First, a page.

Thoughts From That Quiet Place
[Columns in Richmond, November 2011.]
People will be going back to school soon.
On Monday, one of my college roommates posted a couple of things to my Facebook wall, and they made me laugh until tears ran down my face. It reminded me that my old friends are only one of those far away things in my life that makes me miss undergrad so dearly.
Autumn is my favorite time of year, and I think a lot of it has to do with college. The packing and moving and starting over as the leaves begin to change--it does something to me. There's magic in the new notebooks and the old books on the shelf at Barnes & Noble, with treasures of underlining and notes just waiting to be discovered. When Rob and I first started dating, I was taking a Victorian class and we used to sit down together with my used copy of an extraordinarily large Norton Anthology of English Literature and read what the people who owned it before me had written in the margins.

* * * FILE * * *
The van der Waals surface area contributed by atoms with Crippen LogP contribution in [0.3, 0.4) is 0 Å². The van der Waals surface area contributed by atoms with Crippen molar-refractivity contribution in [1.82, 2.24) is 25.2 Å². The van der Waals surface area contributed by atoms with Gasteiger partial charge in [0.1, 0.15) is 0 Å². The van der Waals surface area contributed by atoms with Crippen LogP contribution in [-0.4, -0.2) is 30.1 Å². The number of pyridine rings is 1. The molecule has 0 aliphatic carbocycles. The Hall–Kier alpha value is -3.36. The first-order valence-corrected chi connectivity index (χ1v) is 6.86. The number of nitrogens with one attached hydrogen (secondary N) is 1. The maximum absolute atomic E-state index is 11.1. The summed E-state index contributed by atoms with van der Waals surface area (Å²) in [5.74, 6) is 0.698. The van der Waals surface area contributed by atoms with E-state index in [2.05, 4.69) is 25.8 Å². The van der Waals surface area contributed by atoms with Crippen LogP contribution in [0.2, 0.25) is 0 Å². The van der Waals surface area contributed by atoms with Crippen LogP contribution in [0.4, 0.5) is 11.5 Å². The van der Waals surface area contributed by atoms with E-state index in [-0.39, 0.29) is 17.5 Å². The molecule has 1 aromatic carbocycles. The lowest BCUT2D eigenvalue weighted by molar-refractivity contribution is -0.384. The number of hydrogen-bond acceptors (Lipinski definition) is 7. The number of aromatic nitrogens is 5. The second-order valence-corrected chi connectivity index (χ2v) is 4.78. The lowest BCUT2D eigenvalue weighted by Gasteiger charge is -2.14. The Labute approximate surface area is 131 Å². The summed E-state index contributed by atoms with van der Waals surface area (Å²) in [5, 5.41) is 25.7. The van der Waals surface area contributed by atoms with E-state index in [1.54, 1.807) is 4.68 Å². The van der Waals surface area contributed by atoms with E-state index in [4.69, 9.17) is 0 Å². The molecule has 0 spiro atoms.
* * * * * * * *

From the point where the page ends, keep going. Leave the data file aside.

I try every time, but I can never quite put my finger on it.
And so, for the third time on this blog, I quote:
"If only one could come back to this quiet place, where only intellectual achievement counted; if one could work here steadily and obscurely at some close-knit piece of reasoning, undistracted and uncorrupted...then, one might be able to forget the wreck and chaos of the past, or see it, at any rate, in a truer proportion. Because, in a sense, it was not important. The fact that one had loved and sinned and suffered and escaped death was of far less ultimate moment than a single footnote in a dim academic journal establishing the priority of a manuscript or restoring a lost iota subscript. It was the hand-to-hand struggle with the insistent personalities of other people, all pushing for a place in the limelight, that made the accidents of one's own personal adventure bulk so large in the scheme of things." --Dorothy Sayers, Gaudy Night